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Use Anti-DDoS Basic and Pro to Defend DoS Attack
Use Anti-DDoS Basic and Pro to Defend DoS Attack
Clouder at a Glance
  • Video Course Duration
    53 Minutes
  • Exam Questions
    15 Questions
  • No. of Exam Attempts
    2 Times
  • Available Languages
    English
USD 0.01USD 10.00
Introduction
The network is the only entry point for all cloud services. Network attacks, especially denial of service attacks, are the most diverse and harmful, and one of the most difficult to protect against network risks. This course is designed to help students understand the principles of DoS attacks in a minimum amount of time and learn common protection methods and Alibaba Cloud Anti-DDoS protection solutions to minimize or reduce the risk of network layer attacks, protect your cloud network security.
Recommended For
Cloud security administrator, Cloud security operator
Exam Overview
  • Certification:
    Apsara Clouder - Cloud Security: Use Anti-DDoS Basic and Pro to Defend DoS Attack
  • Duration:
    30 Minutes
  • Type:
    Online
  • Available Languages:
    English
  • Registration Fee:
    USD 0.01, Original Price:USD 10.00
Courses
Use Anti-DDoS Basic and Pro to Defend DoS Attack
Through this course, you can learn not only the theories and means of DoS attacks, but also how Alibaba Cloud Anti-DDoS products protect your business continuity and security.
Show Details
  • DoS attack introduction
  • Classification of DoS attack
  • Common DoS attack types
  • DoS attacks mitigation and prevention
  • Alibaba Cloud Anti-DDoS solutions
  • Anti-DDoS basic and pro demo
Classifications of DoS Attacks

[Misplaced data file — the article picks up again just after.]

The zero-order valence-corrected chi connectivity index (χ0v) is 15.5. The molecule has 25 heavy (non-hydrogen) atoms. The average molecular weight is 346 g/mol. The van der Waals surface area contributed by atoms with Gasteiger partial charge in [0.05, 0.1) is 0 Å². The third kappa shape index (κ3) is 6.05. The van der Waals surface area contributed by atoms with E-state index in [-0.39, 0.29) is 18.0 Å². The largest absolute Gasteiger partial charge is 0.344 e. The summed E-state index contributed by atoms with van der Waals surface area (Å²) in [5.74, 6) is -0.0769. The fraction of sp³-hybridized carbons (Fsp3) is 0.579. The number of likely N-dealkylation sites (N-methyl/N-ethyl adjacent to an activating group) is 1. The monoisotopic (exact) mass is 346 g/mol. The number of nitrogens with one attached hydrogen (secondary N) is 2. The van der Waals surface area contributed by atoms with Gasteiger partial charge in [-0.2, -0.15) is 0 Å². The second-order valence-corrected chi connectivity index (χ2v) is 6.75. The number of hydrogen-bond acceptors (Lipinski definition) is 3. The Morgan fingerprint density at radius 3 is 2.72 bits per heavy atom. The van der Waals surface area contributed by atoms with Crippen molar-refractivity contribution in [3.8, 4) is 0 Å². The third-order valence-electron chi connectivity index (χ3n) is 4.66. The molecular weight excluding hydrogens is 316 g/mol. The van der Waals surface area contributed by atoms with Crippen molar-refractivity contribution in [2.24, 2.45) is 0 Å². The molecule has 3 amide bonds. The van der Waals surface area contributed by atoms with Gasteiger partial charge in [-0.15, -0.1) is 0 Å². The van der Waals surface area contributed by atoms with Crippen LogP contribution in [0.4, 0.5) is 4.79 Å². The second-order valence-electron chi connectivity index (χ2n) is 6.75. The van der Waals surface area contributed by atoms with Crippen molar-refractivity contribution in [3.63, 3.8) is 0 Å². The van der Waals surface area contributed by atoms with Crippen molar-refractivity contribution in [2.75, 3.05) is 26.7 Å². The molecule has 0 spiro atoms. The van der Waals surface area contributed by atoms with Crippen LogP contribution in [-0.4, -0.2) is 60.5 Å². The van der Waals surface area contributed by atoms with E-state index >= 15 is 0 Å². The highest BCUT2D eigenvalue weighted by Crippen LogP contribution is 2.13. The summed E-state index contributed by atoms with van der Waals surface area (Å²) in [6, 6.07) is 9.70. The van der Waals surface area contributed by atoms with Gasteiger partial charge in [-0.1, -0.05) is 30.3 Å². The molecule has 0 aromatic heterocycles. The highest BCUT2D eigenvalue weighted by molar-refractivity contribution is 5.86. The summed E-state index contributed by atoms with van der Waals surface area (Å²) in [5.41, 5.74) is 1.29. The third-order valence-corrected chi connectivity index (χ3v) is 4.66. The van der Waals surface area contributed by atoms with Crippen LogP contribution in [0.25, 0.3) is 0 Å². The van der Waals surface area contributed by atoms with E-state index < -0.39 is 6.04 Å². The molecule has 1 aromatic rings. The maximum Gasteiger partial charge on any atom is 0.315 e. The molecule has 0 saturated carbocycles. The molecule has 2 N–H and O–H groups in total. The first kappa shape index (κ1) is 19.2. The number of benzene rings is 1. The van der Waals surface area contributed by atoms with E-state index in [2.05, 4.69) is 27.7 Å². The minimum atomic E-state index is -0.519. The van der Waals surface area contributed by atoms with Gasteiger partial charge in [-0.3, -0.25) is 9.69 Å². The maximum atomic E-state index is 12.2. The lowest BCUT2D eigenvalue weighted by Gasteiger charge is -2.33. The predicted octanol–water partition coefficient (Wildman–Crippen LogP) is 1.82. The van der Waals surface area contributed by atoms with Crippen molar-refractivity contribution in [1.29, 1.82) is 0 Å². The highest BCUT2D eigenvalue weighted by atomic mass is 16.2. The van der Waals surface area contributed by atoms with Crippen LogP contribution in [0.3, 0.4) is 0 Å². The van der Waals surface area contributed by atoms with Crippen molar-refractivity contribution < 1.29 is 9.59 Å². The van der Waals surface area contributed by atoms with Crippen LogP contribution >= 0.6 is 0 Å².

Learn the different classifications of DoS attacks based on attack type, understand DoS classification by stack breakdown, know DoS classifications by network traffic, learn DoS classifications by level of osi layer and know some other DoS classifications. Denial of service attacks are characterized by an explicit attempt by attackers to prevent legitimate use of the service. There are two general forms of DoS attacks based on attack type: those based on vulnerabilities and those based on osi model. As we can see here, for those based on vulnerabilities they are: stop breakdown attack, which utilizes operating systems vulnerabilities such as, remote overflow DoS attack. Network traffic attacks, which uses natural protocols for data transmission such as syn, flood attack, ack flood attack, ICMP flood attack, udp flood attack, connection flood attack, and http get flood attack. For those that are based on osi model of DoS attacks. They are comprised of: the application layer attack, such as spam and virus emails, and dns flood attack, natural clear attack such as syn flood, ICMP flood. Link layer attack, which typically uses arp forged packets to attack, and the physical layer attack like cable damage, electromagnetic interference. For DoS attacks, which use the stack breakdown. There are two subtypes, network protocol vulnerabilities, and system vulnerabilities. The former typically uses transmission protocol defects. Here are some examples which utilize transmission, political defects: one, ip and source routing, though commonly used together, tcp and ip, are actually separate protocols. The connectionless internet protocol, or ip, allows information streams to be broken up into segments known as data packets, or simply packets, which may then be sent from point to point via various routing protocols used by the machines along the transit route. IP takes either of two forms, ipv 4 or ipv 6, the address resolution protocol, arp internet group multicast protocol, an internet control message protocol, icmp art transmission mechanisms that also exist at the internet layer. When information is broken up into packets, the ip source generates a listing of the routes that packets must take to each of their intended destination. This listing may in turn be used by the recipient to send information back to the sender. Unfortunately, at this stage attackers can also gain access to the source path and modify the options in the route for a data packet in what's known as a source route attack. An attacker may also be at liberty to read the data packets, potentially gaining access to confidential information, financial details or intellectual property. This risk may be offset to some extent by dropping or forwarding any data packets which carry the source route option. ICMP flood, also known as ping flood is a common denial of service attack in which an attacker takes down a victim's computer by overwhelming it with ICMP echo requests, all also known as pings. The attack involves flooding the victim's network with request packets, knowing that the network will respond with an equal number of reply packets. Additional methods for bringing down a target with ICMP requests include the use of custom tools or code. This strains both the incoming and outgoing channels of the network, consuming significant bandwidth and resulting in a denial of service. The latter normally uses a vulnerability in a service program. For example, the attacker sends data in a specific format to a server which has a vulnerability in the service program causing the service program to generate errors and denial of service. There are also two sub types of DoS attacks based on network traffic. Abuse of legitimate service requests would take up too much service resources, causing the system to overload. These service resources usually include that of bandwidth, file system space capacity, open processes, or all connections. Generating high traffic wireless data, such as maliciously sending a large variety of random and unproductive packets. Occupying natural bandwidth with such high traffic data would cause network congestion. These attacks work based on the connections per second principle. Here, the service are flooded with a high rate of connections from a valid source. In this attack, a group of zombies attempt to exhaust service resources by setting up or tearing down tcp connections. For example, an attacker may use his or her zombie army to fetch the home page from a target web server repeatedly, thus resulting in a load on the server making it sluggish. Based on the osi model, we have another type of dos attack, which is type two. This includes application layer, transport layer attack, network clear attack, and link clear attack. An application layer DDoS attack sometimes refer to as layer seven DDoS attack is a form of DDoS attack where attackers target the application layer of the osi model. An application layer DDoS attack is done mainly for specific targeted purposes, including disrupting transactions and access to databases. It requires fewer resources than network layer attacks, but often accompanies them. An attack is disguised to look like legitimate traffic except it targets specific application packets. The attack on the application layer can disrupt services, such as the retrieval of information, or search function, as well as web browser function, email services, and photo applications. To be deemed a distributed denial of service attack more than around three to five nodes on different networks should be used. Using fewer notes qualifies as a DoS attack but not a DDoS attack. DNS protocol attacks is an example of application layer DDoS attack. Assaults on the domain name system, dns, which resolves alphanumeric IP addresses with more recognizable host domain names like my "website.com", allows attackers to modify dns records so that they misdirect traffic to incorrect or spoofed ip addresses. Dns cache poisoning falsifies information in the dns cache, with the aim of redirecting traffic to a site or resource set up by the attackers. The classic farming ploy that lures unsuspecting users to a bogus website that identical in appearance to a legitimate one for harvesting users credentials or financial data. Dns spooning alters IP address of a computer to match that of a DNS server, rerouting traffic to the attackers own machines.